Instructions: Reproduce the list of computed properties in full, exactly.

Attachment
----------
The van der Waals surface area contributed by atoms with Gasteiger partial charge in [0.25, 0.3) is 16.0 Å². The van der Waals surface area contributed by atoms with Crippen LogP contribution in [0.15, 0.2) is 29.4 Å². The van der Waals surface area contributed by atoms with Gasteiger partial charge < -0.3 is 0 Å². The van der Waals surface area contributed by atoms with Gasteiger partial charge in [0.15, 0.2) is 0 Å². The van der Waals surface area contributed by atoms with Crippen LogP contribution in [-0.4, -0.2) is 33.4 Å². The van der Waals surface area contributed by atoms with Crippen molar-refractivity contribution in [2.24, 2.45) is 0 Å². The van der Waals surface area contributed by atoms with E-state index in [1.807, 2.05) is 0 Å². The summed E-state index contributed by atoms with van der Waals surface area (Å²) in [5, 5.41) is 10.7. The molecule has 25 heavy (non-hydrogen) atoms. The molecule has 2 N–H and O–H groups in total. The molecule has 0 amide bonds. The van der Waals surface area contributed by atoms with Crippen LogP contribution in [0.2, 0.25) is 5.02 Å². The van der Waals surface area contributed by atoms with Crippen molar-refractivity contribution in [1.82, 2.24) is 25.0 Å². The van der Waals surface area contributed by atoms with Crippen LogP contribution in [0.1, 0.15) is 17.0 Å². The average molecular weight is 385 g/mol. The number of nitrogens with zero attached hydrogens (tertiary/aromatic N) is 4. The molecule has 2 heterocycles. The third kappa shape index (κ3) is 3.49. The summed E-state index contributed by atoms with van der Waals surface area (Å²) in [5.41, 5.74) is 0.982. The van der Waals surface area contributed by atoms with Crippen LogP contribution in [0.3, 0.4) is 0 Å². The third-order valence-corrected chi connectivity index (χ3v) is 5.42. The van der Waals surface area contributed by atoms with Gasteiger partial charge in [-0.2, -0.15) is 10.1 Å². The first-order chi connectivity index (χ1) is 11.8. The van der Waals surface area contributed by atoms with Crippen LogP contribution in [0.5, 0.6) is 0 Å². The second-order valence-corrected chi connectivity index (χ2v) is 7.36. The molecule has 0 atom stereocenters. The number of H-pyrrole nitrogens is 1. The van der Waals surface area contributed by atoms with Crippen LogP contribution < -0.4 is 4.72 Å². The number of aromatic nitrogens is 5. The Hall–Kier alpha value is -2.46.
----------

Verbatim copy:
The van der Waals surface area contributed by atoms with Gasteiger partial charge in [0.25, 0.3) is 16.0 Å². The van der Waals surface area contributed by atoms with Crippen LogP contribution in [0.15, 0.2) is 29.4 Å². The van der Waals surface area contributed by atoms with Gasteiger partial charge < -0.3 is 0 Å². The van der Waals surface area contributed by atoms with Gasteiger partial charge in [0.15, 0.2) is 0 Å². The van der Waals surface area contributed by atoms with Crippen LogP contribution in [-0.4, -0.2) is 33.4 Å². The van der Waals surface area contributed by atoms with Crippen molar-refractivity contribution in [2.24, 2.45) is 0 Å². The van der Waals surface area contributed by atoms with E-state index in [1.807, 2.05) is 0 Å². The summed E-state index contributed by atoms with van der Waals surface area (Å²) in [5, 5.41) is 10.7. The molecule has 25 heavy (non-hydrogen) atoms. The molecule has 2 N–H and O–H groups in total. The molecule has 0 amide bonds. The van der Waals surface area contributed by atoms with Crippen LogP contribution in [0.2, 0.25) is 5.02 Å². The van der Waals surface area contributed by atoms with Crippen molar-refractivity contribution in [1.82, 2.24) is 25.0 Å². The van der Waals surface area contributed by atoms with Crippen LogP contribution in [0.1, 0.15) is 17.0 Å². The average molecular weight is 385 g/mol. The number of nitrogens with zero attached hydrogens (tertiary/aromatic N) is 4. The molecule has 2 heterocycles. The third kappa shape index (κ3) is 3.49. The summed E-state index contributed by atoms with van der Waals surface area (Å²) in [5.41, 5.74) is 0.982. The van der Waals surface area contributed by atoms with Crippen LogP contribution in [0.3, 0.4) is 0 Å². The third-order valence-corrected chi connectivity index (χ3v) is 5.42. The van der Waals surface area contributed by atoms with Gasteiger partial charge in [-0.2, -0.15) is 10.1 Å². The first-order chi connectivity index (χ1) is 11.8. The van der Waals surface area contributed by atoms with Crippen LogP contribution in [0.5, 0.6) is 0 Å². The second-order valence-corrected chi connectivity index (χ2v) is 7.36. The molecule has 0 atom stereocenters. The number of H-pyrrole nitrogens is 1. The van der Waals surface area contributed by atoms with Crippen LogP contribution < -0.4 is 4.72 Å². The number of aromatic nitrogens is 5. The Hall–Kier alpha value is -2.46.